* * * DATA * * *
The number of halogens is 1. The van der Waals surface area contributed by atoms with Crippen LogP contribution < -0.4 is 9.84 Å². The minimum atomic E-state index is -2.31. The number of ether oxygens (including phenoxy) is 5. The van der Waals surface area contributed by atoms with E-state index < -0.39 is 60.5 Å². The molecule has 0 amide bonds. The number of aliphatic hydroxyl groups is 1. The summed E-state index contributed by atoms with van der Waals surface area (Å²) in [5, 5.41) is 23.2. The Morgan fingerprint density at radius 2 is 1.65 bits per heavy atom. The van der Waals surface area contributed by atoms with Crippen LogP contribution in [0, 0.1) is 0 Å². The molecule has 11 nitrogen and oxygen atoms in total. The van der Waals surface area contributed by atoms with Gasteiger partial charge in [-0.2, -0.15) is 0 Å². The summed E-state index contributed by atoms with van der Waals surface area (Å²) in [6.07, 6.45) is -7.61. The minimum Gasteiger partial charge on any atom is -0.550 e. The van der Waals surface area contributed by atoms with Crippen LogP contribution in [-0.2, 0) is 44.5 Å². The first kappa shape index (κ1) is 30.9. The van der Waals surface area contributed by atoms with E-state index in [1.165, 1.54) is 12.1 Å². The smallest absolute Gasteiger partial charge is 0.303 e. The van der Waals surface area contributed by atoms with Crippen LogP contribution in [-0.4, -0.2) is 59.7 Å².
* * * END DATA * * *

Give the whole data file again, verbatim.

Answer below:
The number of halogens is 1. The van der Waals surface area contributed by atoms with Crippen LogP contribution < -0.4 is 9.84 Å². The minimum atomic E-state index is -2.31. The number of ether oxygens (including phenoxy) is 5. The van der Waals surface area contributed by atoms with E-state index < -0.39 is 60.5 Å². The molecule has 0 amide bonds. The number of aliphatic hydroxyl groups is 1. The summed E-state index contributed by atoms with van der Waals surface area (Å²) in [5, 5.41) is 23.2. The Morgan fingerprint density at radius 2 is 1.65 bits per heavy atom. The van der Waals surface area contributed by atoms with Crippen LogP contribution in [0, 0.1) is 0 Å². The molecule has 11 nitrogen and oxygen atoms in total. The van der Waals surface area contributed by atoms with Gasteiger partial charge in [-0.2, -0.15) is 0 Å². The summed E-state index contributed by atoms with van der Waals surface area (Å²) in [6.07, 6.45) is -7.61. The minimum Gasteiger partial charge on any atom is -0.550 e. The van der Waals surface area contributed by atoms with Crippen LogP contribution in [-0.2, 0) is 44.5 Å². The first kappa shape index (κ1) is 30.9. The van der Waals surface area contributed by atoms with E-state index in [1.165, 1.54) is 12.1 Å². The smallest absolute Gasteiger partial charge is 0.303 e. The van der Waals surface area contributed by atoms with Crippen LogP contribution in [-0.4, -0.2) is 59.7 Å².